Based on 2008 data from the Commission on Higher Education in the Philippines:
Out of 100 Grade One pupils:
- 66 finish grade six
- 58 enroll in first-year high school
- 43 finish high school
- 23 enroll in college
- 14 graduate from college
These numbers exemplify larger problems for the Philippines, as well as how these problems affect these children.
Poverty and inequality are significant problems in the Philippines. Combined together, they pose a serious threat to stability in the country.
In 2006, 32.9% of the population lived below the Philippines’ poverty threshold, subsisting on US $2 or less a day.
The Philippines has one of the highest levels of income inequality in Asia, with the poorest 2% of the population accounting for only 5% of total income of consumption.
One of the main causes of poverty is the lack of education.
In this economy, uneducated youth cannot compete with vocational graduates who have been trained with technological, literacy, critical thinking, and problem solving skills.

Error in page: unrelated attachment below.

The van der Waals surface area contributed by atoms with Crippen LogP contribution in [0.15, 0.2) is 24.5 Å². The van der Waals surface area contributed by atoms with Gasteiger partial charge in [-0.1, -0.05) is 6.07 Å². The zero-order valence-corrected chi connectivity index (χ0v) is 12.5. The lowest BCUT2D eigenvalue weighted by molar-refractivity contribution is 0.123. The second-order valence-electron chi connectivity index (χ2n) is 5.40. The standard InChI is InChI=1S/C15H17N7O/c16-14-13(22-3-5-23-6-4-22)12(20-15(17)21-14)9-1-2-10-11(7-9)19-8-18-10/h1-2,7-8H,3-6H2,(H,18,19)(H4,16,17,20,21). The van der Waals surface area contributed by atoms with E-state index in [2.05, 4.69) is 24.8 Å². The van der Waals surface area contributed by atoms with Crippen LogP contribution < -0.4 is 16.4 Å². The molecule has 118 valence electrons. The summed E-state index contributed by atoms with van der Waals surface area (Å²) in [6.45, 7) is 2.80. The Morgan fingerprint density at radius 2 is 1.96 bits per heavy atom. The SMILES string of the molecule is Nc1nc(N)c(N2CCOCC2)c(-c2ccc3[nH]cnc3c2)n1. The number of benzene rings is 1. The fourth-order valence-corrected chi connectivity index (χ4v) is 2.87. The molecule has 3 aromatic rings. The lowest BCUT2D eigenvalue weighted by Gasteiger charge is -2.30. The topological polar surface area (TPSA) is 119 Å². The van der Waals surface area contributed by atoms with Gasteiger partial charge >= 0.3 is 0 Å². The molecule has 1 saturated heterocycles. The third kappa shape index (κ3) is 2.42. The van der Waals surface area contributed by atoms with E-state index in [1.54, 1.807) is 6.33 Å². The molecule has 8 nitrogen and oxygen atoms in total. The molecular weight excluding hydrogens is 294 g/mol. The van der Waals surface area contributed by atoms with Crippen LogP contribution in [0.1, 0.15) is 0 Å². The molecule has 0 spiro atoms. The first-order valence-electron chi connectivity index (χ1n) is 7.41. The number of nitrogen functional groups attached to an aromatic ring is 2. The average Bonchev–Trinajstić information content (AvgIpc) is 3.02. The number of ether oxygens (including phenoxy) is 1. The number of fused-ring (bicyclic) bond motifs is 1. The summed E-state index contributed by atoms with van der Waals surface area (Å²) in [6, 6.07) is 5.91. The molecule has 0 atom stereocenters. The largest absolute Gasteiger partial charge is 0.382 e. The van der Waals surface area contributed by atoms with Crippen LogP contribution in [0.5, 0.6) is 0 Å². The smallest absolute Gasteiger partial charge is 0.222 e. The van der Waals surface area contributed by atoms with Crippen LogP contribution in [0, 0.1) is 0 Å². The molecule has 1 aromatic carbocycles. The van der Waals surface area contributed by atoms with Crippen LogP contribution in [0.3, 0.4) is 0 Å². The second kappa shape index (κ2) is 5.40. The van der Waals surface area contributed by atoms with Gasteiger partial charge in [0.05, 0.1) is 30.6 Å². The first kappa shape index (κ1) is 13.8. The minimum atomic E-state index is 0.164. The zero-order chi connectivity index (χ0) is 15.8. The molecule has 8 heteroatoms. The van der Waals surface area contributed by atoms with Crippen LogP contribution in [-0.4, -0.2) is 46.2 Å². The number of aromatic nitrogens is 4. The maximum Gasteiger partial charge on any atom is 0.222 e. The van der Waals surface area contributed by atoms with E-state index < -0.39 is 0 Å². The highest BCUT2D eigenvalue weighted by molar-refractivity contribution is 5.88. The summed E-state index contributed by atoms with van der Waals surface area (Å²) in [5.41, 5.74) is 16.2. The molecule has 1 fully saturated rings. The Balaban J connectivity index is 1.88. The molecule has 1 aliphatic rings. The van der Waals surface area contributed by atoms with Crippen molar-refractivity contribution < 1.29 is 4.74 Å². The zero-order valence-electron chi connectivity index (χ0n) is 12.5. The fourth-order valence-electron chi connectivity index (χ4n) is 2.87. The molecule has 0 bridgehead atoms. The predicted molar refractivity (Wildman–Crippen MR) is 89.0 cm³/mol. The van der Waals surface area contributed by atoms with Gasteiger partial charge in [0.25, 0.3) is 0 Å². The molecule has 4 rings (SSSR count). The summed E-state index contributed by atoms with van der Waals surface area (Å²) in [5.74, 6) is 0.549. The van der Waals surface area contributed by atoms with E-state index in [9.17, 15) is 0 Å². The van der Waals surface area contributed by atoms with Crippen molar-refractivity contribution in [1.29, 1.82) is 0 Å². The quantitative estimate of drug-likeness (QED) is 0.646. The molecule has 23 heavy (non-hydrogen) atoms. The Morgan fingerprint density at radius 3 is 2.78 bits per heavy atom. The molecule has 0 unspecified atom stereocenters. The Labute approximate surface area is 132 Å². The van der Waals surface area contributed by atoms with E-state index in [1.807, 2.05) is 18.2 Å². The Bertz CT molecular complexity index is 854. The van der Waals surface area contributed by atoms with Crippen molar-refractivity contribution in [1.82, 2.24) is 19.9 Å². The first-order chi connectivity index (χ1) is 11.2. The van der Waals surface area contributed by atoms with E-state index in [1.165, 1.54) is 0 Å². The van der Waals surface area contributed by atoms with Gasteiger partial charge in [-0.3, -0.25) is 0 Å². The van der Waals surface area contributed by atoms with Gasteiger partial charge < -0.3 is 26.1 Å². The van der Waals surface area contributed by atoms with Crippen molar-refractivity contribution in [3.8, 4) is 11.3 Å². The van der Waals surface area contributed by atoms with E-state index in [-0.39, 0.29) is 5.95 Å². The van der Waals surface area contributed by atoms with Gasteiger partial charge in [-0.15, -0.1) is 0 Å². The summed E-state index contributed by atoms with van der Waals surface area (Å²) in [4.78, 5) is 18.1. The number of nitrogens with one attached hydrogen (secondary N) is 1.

Low-salary jobs are more likely to be cut, putting the uneducated back on unemployment.
Low academic achievement is a strong indicator of low family income. Thus, the cycle of poverty continues.
Though these children must contend with schools that are not able to provide experienced teachers, books, computers, Internet access, manageable class sizes, the children face even larger challenges.
They feel they have no control over the nature and quality of their future. The stress of their environment limits their capacity to cope and makes them feel powerless.
Poor children face a higher risk of developing socio-emotional problems such as depression, low self-esteem, antisocial behavior, lack of initiative, and apathy.
They feel inadequate when faced with difficult challenges. Self-doubt impedes their ability to learn, thus resulting to poor self-image.
Setting goals that are difficult but attainable makes success seem more accessible.
These skills are critical for these kids to feel empowered and motivated.